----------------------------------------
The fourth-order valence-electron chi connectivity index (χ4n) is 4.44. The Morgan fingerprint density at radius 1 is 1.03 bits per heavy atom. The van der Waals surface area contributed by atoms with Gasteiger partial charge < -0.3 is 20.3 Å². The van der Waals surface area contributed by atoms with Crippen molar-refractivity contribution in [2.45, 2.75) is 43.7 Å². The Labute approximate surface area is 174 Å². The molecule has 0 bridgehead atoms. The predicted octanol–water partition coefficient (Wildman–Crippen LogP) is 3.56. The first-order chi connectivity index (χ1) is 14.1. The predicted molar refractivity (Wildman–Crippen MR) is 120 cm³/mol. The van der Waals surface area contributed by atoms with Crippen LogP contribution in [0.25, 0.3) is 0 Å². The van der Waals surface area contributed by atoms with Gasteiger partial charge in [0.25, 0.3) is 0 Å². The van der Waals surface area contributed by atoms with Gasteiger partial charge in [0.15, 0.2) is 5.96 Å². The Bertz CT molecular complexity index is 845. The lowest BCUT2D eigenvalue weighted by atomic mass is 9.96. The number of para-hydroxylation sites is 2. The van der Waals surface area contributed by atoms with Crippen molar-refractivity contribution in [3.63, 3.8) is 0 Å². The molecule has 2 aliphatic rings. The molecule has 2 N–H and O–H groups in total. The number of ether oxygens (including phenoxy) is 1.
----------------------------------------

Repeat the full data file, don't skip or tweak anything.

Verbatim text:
The fourth-order valence-electron chi connectivity index (χ4n) is 4.44. The Morgan fingerprint density at radius 1 is 1.03 bits per heavy atom. The van der Waals surface area contributed by atoms with Gasteiger partial charge < -0.3 is 20.3 Å². The van der Waals surface area contributed by atoms with Crippen molar-refractivity contribution in [2.45, 2.75) is 43.7 Å². The Labute approximate surface area is 174 Å². The molecule has 0 bridgehead atoms. The predicted octanol–water partition coefficient (Wildman–Crippen LogP) is 3.56. The first-order chi connectivity index (χ1) is 14.1. The predicted molar refractivity (Wildman–Crippen MR) is 120 cm³/mol. The van der Waals surface area contributed by atoms with Crippen LogP contribution in [0.25, 0.3) is 0 Å². The van der Waals surface area contributed by atoms with Gasteiger partial charge in [0.25, 0.3) is 0 Å². The van der Waals surface area contributed by atoms with Gasteiger partial charge in [0.15, 0.2) is 5.96 Å². The Bertz CT molecular complexity index is 845. The lowest BCUT2D eigenvalue weighted by atomic mass is 9.96. The number of para-hydroxylation sites is 2. The van der Waals surface area contributed by atoms with Crippen molar-refractivity contribution in [3.63, 3.8) is 0 Å². The molecule has 2 aliphatic rings. The molecule has 2 N–H and O–H groups in total. The number of ether oxygens (including phenoxy) is 1.